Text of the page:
“Back then, people said ‘cowboy up,’ this is what you have to do. Figure it out,” Martin said. “Our predecessors paved the way. We’re doing more complex stunts, but we’re doing it in ways that are better controlled.”

“I would venture to say, we have so much innovative technology today, control is more precise, like using computerized winches,” Badger said, referring scenes that might require a stunt driver to be yanked off a high-speed motorcycle or a woman to drop off four stories down the side of a clock tower.

Settling in Covington

It wasn’t until after the third season of “The Vampire Diaries,” that the couple and their 13-year-old son, Nicholas, moved to Georgia. It wasn’t just the convenience of being available to work on films like “Mockingjay,” or series like “The Vampire Diaries,” “The Originals,” or “Sleepy Hollow,” that brought them out to Newton County in 2013. Nor was it the luxury of being able to come home after a long day of filming.

Between their work on “The Originals,” “Sleepy Hollow,” “The Walking Dead,” and “The Originals,” the couple does do a lot of filming in and around Covington and the metro Atlanta area. They’ve worked on locally shot movies that include “Mockingjay, Part I,” and “The Birth of a Nation,” among others.

“So far,” Badger said, “we’ve seen nothing but graciousness from the people here. In a lot of places, people shout at the crew and honk because traffic’s blocked. We’ve been treated very respectfully by the locals, and I appreciate it.”

“God has given us a lot of opportunities in a business which doesn’t actually guarantee [them],” she said. “It’s nice to be a part of a community and part of a Christian community.

“It’s nice to be able to come home at night after work,” she said.

That wasn’t always the case.

“When I started in Georgia in 1993,” Martin said, “there wasn’t much work down here. The fact that Georgia has progressed so much to rank number three in film production, second only to California and New York, is due to the state’s hard work to attract production to the area.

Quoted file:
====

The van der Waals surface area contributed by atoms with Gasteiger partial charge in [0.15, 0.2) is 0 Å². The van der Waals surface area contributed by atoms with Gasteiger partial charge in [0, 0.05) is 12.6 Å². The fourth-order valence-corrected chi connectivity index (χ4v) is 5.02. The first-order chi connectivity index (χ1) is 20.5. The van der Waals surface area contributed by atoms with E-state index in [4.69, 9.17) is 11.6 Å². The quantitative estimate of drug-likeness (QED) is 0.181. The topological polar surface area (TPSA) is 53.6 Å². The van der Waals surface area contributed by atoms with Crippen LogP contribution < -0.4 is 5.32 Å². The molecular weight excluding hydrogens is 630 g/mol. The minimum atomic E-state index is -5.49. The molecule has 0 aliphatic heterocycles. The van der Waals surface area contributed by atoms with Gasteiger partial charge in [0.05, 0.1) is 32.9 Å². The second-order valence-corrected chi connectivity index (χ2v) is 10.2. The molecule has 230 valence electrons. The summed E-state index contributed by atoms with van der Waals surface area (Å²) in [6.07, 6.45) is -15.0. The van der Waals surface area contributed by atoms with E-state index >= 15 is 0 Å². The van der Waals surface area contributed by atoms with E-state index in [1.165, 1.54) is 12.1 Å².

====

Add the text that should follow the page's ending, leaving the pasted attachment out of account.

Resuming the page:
“California has always been number one,” he said, “but I think part of the reason we’re starting to catch up is because they always thought they would be number one.

“They got complacent,” he said.

Badger suggested it is easy for booming film areas to become complacent. Over the course of their career, film production went north to Canada, then to Michigan, then Louisiana, then North Carolina. Incentives were offered to attract filmmakers and producers, incentives that benefited more than the entertainment industry, increasing employment opportunities in trades like carpentry, electrical work and plumbing; sale of supplies; and accompanying fees and taxes.

Badger said the production in first one, then the other and so on dropped off when states voted to cut or do away with attractive production and employment tax credits. “We had friends who were] working nonstop in North Carolina and when the state last their initiatives, the work’s fallen off.”

She cautions those starting off in the industry here to be aware the foundation Georgia provides “could change on the government’s level and the work could go away.”

And while there are over 400 stunt people working in Atlanta today, Badger said, there’s only a small tier of us who work pretty much full time. “People have this assumption that it’s going to keep flowing and flowing and flowing. It’s wonderful for the community, but I don’t think we should take it for granted.”